Best foot forward for sustainability

Best foot forward for sustainability

With the tangible effects of climate change -- record-setting temperatures, devastating floods and other ecological disasters -- clearly being felt by people around the world, consumers are increasingly making sustainability part of their everyday lives.

A recent report by the Economist Intelligence Unit (EIU), commissioned by the World Wide Fund for Nature, found that "the most dramatic growth in engagement and awareness has occurred in Asia", as evidenced by the increasing volume of Google searches relating to nature loss and biodiversity.

In Thailand, one recent example was a request to invoke an agreement between China and Laos that could halt plans to build another hydroelectric dam on the Mekong River. Environmental studies must now be completed before any final decisions are made, given the potentially great impact on communities downstream in Thailand, Cambodia and Vietnam.

The apparel and footwear industry, a major contributor to the economies of many Asian countries, has been aware for some time of its environmental footprint and is responding accordingly. While fashion, comfort and performance rightly remain strong considerations for footwear manufacturers, many industry players are making sustainability a top strategic priority in response to the change in consumer sentiment.

Many brands are committed to addressing key ecological concerns and to incorporating sustainability into their purpose, processes and messaging -- and their efforts to make a positive impact on the environment are winning the hearts of customers and employees alike.

Beyond ethical considerations, there is also a clear economic impetus for them to do so. Consumers expect businesses to combine economic success with environmental protection and social responsibility -- and they're not shy about voting with their wallets.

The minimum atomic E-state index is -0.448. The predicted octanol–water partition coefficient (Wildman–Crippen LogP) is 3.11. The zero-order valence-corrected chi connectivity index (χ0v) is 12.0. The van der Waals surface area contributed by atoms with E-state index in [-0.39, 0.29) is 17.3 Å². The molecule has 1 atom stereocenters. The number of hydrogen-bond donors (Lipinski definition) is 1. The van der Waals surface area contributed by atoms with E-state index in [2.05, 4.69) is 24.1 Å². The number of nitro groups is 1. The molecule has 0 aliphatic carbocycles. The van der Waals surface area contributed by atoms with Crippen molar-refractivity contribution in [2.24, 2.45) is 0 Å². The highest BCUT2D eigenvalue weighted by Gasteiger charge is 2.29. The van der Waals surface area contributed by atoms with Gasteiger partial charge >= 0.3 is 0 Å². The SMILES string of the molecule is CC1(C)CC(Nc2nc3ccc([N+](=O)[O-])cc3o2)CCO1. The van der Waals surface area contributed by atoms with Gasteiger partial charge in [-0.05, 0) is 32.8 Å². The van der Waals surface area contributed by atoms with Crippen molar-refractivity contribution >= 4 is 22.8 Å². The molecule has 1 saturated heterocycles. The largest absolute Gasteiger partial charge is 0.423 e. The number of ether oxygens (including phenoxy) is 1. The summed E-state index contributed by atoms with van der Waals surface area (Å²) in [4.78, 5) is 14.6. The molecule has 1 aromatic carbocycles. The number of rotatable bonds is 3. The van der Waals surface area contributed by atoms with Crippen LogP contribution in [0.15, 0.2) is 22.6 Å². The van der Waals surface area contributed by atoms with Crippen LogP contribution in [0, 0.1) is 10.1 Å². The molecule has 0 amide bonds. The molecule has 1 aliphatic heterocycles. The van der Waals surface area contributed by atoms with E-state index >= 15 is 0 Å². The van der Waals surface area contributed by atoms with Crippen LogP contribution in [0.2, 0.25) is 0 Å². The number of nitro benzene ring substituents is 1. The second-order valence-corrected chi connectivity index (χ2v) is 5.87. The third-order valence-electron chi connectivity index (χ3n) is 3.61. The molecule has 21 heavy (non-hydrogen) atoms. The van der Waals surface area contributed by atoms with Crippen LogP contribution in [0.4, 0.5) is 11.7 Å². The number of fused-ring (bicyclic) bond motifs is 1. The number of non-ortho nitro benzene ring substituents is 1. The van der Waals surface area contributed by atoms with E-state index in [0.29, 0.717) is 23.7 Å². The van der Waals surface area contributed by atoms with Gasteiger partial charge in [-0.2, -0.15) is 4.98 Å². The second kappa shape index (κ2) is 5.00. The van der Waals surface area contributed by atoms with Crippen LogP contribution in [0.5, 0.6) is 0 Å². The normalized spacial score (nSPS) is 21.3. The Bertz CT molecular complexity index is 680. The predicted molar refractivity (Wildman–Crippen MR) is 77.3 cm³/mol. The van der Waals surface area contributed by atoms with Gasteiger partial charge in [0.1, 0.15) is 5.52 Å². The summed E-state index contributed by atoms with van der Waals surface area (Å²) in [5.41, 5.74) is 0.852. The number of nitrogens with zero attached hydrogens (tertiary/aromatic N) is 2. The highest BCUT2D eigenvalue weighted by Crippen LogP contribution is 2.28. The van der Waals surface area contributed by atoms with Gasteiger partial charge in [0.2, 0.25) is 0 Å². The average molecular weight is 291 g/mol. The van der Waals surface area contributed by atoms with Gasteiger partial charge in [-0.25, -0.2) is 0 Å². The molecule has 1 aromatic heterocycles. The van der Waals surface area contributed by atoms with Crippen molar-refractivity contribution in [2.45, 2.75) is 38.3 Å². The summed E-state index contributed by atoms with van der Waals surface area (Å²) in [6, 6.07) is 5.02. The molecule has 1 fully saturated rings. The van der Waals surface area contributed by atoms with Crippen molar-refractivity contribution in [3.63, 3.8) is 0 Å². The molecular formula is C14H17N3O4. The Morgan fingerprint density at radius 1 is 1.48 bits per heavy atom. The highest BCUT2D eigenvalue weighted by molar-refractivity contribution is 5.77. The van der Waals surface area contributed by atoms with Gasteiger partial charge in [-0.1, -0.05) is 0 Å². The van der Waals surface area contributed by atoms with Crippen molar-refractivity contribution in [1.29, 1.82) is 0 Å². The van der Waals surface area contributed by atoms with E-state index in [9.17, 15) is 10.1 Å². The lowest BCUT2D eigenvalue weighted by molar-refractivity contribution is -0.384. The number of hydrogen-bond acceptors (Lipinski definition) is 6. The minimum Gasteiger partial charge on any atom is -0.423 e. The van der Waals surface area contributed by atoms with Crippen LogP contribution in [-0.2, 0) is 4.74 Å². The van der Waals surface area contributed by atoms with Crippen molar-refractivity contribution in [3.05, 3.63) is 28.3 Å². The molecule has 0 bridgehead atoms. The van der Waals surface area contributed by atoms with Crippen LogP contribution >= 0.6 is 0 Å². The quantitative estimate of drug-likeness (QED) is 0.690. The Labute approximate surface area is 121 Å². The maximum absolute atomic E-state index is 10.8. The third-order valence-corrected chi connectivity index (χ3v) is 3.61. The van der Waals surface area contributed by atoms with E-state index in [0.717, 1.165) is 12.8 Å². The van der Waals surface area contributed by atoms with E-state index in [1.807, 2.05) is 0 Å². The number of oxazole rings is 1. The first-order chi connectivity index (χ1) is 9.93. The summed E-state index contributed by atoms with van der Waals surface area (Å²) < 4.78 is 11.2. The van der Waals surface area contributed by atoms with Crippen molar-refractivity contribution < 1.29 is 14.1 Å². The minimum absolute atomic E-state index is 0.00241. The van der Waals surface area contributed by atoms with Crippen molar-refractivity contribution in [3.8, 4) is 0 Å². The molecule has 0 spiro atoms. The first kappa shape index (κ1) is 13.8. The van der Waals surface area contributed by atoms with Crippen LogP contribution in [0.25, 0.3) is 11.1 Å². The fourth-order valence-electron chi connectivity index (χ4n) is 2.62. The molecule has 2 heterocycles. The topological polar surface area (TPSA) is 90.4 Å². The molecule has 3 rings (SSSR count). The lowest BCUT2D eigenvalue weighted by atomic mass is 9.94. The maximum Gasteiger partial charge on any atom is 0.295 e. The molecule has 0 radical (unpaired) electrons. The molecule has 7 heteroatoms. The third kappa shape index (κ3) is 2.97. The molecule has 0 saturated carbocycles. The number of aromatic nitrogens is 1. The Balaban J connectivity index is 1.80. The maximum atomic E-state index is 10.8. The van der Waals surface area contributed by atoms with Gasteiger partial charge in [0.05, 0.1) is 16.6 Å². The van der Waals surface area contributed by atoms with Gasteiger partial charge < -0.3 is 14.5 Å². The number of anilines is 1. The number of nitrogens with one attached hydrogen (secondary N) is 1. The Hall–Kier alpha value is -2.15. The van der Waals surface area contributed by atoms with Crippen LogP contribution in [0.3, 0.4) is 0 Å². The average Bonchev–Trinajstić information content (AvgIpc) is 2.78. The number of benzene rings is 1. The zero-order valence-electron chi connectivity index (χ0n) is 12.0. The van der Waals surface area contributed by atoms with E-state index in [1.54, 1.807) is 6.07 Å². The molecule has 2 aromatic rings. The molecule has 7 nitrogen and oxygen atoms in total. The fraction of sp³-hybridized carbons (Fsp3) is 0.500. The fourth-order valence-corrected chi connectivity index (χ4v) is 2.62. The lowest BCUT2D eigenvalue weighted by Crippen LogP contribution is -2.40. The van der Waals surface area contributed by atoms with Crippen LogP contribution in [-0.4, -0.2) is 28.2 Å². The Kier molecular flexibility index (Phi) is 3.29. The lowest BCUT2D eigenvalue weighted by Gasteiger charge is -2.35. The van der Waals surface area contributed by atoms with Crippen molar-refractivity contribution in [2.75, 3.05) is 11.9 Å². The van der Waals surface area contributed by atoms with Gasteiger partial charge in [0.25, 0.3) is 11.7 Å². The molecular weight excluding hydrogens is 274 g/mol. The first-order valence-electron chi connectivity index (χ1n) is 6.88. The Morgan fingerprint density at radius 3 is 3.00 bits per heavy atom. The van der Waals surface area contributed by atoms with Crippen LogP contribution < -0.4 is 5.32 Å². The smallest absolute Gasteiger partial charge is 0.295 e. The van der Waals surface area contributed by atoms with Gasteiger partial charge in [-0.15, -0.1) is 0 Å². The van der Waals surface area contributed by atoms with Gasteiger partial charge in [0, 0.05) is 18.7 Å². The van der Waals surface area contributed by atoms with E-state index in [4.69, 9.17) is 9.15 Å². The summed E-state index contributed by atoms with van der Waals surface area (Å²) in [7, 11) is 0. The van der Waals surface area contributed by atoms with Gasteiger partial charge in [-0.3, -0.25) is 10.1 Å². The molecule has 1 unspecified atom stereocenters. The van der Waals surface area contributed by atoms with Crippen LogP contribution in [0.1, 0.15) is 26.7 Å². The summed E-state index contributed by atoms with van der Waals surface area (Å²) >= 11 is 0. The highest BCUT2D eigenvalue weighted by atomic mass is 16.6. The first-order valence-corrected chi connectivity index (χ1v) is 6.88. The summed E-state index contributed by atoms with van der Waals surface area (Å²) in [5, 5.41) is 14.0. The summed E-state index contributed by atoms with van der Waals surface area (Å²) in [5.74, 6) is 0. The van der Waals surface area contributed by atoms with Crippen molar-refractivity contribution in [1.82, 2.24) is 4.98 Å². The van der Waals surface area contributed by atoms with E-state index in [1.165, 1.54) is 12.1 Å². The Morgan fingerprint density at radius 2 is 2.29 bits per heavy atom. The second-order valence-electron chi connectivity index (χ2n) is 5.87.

The EIU report showed that the volume of Google searches related to sustainable goods has expanded by 71% worldwide since 2016. Another survey by Hotwire showed that 47% of internet users worldwide had switched to different products or services because the company they patronised had violated their personal values, with protection of the environment being the top concern.

Another study by Havas Worldwide showed that two in three consumers think that businesses bear as much responsibility as governments in driving social change.

Perhaps the most salient piece of research for the footwear industry comes from a McKinsey survey, which showed that 66% of US consumers (75% of millennial respondents) make sustainability a key consideration when making a luxury purchase.

The word "sustainability" covers a plethora of environmental concerns, and technology has played a key factor in driving sustainability innovation.

At the same time, the pace of change in the technology space means that no company can do it all by itself. Businesses must work together to effect end-to-end change in the footwear industry, combining expertise with a passion for genuine change.